Making Magic: Induction and first-line leadership development.

We had a call with a small but fast-growing media and entertainment company about aspects of their culture. They were struggling to put their finger on the problem, presenting issues from the smell of staff food in the microwave to failures in work allocation and supervision. 

Along with fast growth came employee churn, as few companies can retain 100% of their new hires. Fast growing companies hire quickly but struggle to retain even 50% of the new hires over 12 months. Compounding growth and low retention creates performance and culture issues. The list of issues for this small and growing firm was long. 

At the risk of oversimplification, we consider two issues with growth: (1) finding the customers to drive growth (2) organising yourself to serve and sustain the growth rate. How do you transform that growth experience? 

What the client was asking for was a quick course (4-6 hours) for all staff on ethics and conflict.  

We are a transformation firm – we strive for deep healing rather than bandaging broken limbs. As usual in transformation challenges, we first considered a shift in purpose (for the client to do something new and different in their business). That obviously was not a requirement, as they are well positioned for growth and attracting enough new business, and their growth trajectory was not the underlying issue. They are finding customers to drive growth. There is apparently nothing wrong with the direction they are taking.

If there is no need to change the overall direction of the organisation, then next in line is significant changes in core processes. Core processes drive core capabilities. Sustaining significant shifts in core capabilities drives organisational performance. Core processes are value and values drivers – and something about their people development process seemed off.

Organisations have more first-line supervisors and managers than they have executives. The bulk of an organisation’s workforce report to first-line managers. Transforming, or shaping the first line managers has a more immediate impact than transforming the executive, predicting the effectiveness and health of the entire organisation. 

We discovered that although they have a raft of human resource policies, they have no structured induction program and no structured first-line manager program. They believed that was unnecessary, choosing to solve people problems with ad-hoc point courses. We advised that they develop a foundational, repeatable induction program that runs twice a year and is compulsory for all new staff at all levels to attend (together), along with a core first-line leadership program that equips the evolving first-line supervisors to lead. These programs would need to run at least annually or bi-annually for 3-5 years and soak up some of the messiness of growth.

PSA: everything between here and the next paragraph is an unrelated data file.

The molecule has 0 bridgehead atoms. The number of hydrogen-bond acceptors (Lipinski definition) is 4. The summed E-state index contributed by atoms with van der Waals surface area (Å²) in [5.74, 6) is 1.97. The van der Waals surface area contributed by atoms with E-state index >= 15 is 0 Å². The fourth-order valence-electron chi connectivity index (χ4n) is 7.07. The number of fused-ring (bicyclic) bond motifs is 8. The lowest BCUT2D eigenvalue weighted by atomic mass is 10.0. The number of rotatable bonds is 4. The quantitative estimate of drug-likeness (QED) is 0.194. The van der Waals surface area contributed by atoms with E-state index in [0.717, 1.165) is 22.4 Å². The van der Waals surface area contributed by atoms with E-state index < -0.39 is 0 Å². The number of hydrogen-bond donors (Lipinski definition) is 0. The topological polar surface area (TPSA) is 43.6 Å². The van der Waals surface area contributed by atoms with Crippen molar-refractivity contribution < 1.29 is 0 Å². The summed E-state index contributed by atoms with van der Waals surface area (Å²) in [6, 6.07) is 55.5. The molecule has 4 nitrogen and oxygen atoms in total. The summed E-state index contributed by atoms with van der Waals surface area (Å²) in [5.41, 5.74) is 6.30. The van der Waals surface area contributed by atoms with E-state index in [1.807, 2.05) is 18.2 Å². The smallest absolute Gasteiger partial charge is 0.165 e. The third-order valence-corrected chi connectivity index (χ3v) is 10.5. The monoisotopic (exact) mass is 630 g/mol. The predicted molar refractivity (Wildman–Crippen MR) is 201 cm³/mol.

Gantz (2010) sets out five core practices of leadership. These practices can be developed in the first moments of an employee journey.

Firstly – building relationships around a common purpose. Having the founders or senior executives spend time with new employees to discuss that common purpose is a vital investment in growth. Secondly, telling values-based stories as a source of motivation creates an energy spring that infuses the growing workforce. Thirdly, co-creating strategies to deliver on the purpose unlocks employee agency. Fourth – focussing employees on work to be done as quickly as possible will reduce the time to productivity. Fifth, making sure that authority lines are clear and appropriate keeps things moving along.

We proposed that instead of ad-hoc “workshops”, the client invest in two programs. The first is an induction program (3-4 days, twice a year, competently facilitated and using the voices of the founders and senior executives). This program should draw employees toward the purpose, give them a sense of direction, infuse the values and desired behaviours. The second is a frontline leadership program, delivered annually, that very intentionally strengthens the authority and leadership roles of the frontline supervisors and managers. Those two programs are transformational in that they provide the solid foundation for growth. 

At WorldsView Academy we work to customise induction programs and train clients to deliver their program – using a hybrid approach that goes well beyond handing out HR policies that are seldom read and never remembered, in addition, our LeaderShift program for first line managers is inexpensive to run, and integrates beautifully with the Nine Conversations in Leadership for more senior managers and executives. 

If you are lucky enough to be growing but struggling to organise for that growth – look to your people development capability and create a couple of strong foundations. Those foundations support the largest of buildings. Have a chat to us about transforming the way you organise for growth – it will be a treat!